I'm assuming your in the UK like most of the readership, in that case I would say of course commercial powers have influence over our government but not on the same scale as seen in the US.
We have our own issues, the big accountancy firms "gifting" staff free of charge to the policy units of the 3 main parties for example. Can no one see the problem with allowing Deloitte et al free reign in drawing up Tax policy and laws, this way it doesn't matter which party forms the majority since they get their laws passed with any of them. People wonder why the rich can exploit the tax code so well in this country there's no mystery behind it the the people they hire to minimise their tax bill are the same ones "helping" politicians draw up the very laws they then seek to exploit.
This is bad for UK citizens but still not on the scale seen in the US. There lobbyists don't even hide the fact they draft their own legislation and then pass to their bought and paid for Senators and Congressmen to have submitted. Then you have the crazy situation with the Super PAC's and American politics now seems to be a contest between Billionaires to audition candidates to find the most pliable then pay to have them elected. They have pretty much legalised bribery on an industrial scale and now laws are drafted not according to National need or to further the interests of the people but instead based on which group can spend the most on lobbyists and PAC donations. Which is why I'm surprised the likes of Google haven't been more vocal in opposition to this move by the FCC but there is probably a reason obvious to Google this is in their favour.
This little rant has little to do with the topic of the article so apologies for anyone who did read it I'm feeling a little self righteous this morning.
Unless of course you're talking about benefit fraud in which case current thinking is hanging's too good for them.
Penalties for financial crimes are ridiculously lenient a lot of the time but this one seems extreme if ban on directorship was the only action taken. Hard to understand why assets weren't seized under proceeds of crime and a custodial sentence wasn't imposed. If he had fraudulently claimed 1% of that in housing benefit would have faced much more severe sanctions.
I consider most forms of lobbying as (badly) disguised bribery anyway so yes that's exactly what I'm saying.
If Governments want to permit lobbying it should be under strict conditions.
My ideal scenario for the UK would be a purpose built building with numerous conference rooms. Lobbyists should register in advance and all appointments should be visible to the public online for at least 7 days prior to the meeting along with the agenda/bill being lobbied and names of people attending and the Org they represent. Once underway the majority should be streamed live on the internet for any interested parties to view and recordings retained indefinitely and available under the FOI act. Would also suggest we provide sandwiches and soft drinks so no need to treat an MP on your expense account.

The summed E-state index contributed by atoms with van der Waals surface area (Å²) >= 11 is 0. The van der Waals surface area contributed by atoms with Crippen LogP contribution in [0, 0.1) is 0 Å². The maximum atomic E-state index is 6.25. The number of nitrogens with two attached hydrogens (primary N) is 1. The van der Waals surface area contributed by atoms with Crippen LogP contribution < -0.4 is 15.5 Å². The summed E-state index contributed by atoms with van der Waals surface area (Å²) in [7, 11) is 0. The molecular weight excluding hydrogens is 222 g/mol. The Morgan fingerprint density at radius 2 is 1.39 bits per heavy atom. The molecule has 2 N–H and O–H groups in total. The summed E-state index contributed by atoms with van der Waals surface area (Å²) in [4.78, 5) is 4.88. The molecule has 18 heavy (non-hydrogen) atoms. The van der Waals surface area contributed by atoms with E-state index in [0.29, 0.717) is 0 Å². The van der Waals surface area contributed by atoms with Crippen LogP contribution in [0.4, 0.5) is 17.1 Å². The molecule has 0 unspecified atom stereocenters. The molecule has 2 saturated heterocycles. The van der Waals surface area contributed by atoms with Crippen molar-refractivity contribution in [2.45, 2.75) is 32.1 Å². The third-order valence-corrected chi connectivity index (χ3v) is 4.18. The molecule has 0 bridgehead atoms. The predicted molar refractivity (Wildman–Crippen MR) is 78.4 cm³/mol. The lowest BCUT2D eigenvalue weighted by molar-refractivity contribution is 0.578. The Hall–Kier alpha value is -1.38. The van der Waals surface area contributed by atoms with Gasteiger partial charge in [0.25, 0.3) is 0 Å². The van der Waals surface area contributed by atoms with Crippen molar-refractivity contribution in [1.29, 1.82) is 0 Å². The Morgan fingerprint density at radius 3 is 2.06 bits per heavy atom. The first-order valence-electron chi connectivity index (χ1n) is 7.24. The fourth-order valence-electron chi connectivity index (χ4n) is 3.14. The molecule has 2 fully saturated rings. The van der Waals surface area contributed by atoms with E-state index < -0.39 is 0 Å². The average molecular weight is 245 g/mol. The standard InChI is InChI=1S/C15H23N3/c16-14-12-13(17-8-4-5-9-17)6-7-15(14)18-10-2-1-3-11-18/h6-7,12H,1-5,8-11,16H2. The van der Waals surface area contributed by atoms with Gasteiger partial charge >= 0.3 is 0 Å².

Once this is in place any attempt to lobby outside of this environment is a criminal offence resulting in jail time a large fine and lifetime ban on lobbying. If the politician or civil servant involved didn't end the conversation and engaged in a discussion where they agreed to consider what was discussed then they should face misconduct in a public office charges.
Google, Amazon et al are well within their rights not to attend,
However failure to attend should mean no lobbying to the European Parliament is allowed for a set period. Say 12 months ban per employee per invite. Have a feeling if that was the case then suddenly a few people's diaries may open up.
I used to think the same as if it's not in my library then I wont be listening to it and I always carried a 160gb ipod classic. But now I mainly use the free Google Play Music, only lets you upload 20,000 songs so I had to be selective but does give me access on any device anywhere at no cost. Also means I don't need to carry the ipod as it was on the heavy side was happy to drop it.
Now use a mix of locally stored and cloud stored depending on what connection I'm on and how much data I have left to burn on my mobe.
Also useful when visiting parents to download your library to another machine but of course I wouldn't use it for those purposes.
Not sure if it still exists but Apple used to have a clause in the app store terms that you couldn't have an app to replace Apple features ie SMS or similar. Be curious to see if they dare try to retroactively apply this to competing cloud music services or if they are too worried this would make the antitrust claims even more compelling. Wouldn't surprise me if they don't pull existing apps but just refuse to approve any updated versions.
Certainly would be concerned if I worked at Spotify, Pandora or similar services that I'm about to lose a large chunk of customers.
Why can't people just understand that the vast majority of people don't need to purchase something for it to be a massive success. The Playstation 2 is widely considered to be the most successful console of all time yet was still owned by less than 2.5% of the world's population.
I'm certainly not suggesting that Oculus will sell that many in fact I doubt all manufacturers VR headsets put together will reach that many for at least a decade. But to suggest there is no demand for the product is just wrong. Many gamers myself included have been salivating at the thought of getting their hands on a Rift since it was first announced and even after the Facebook purchase I would expect this to be a big success.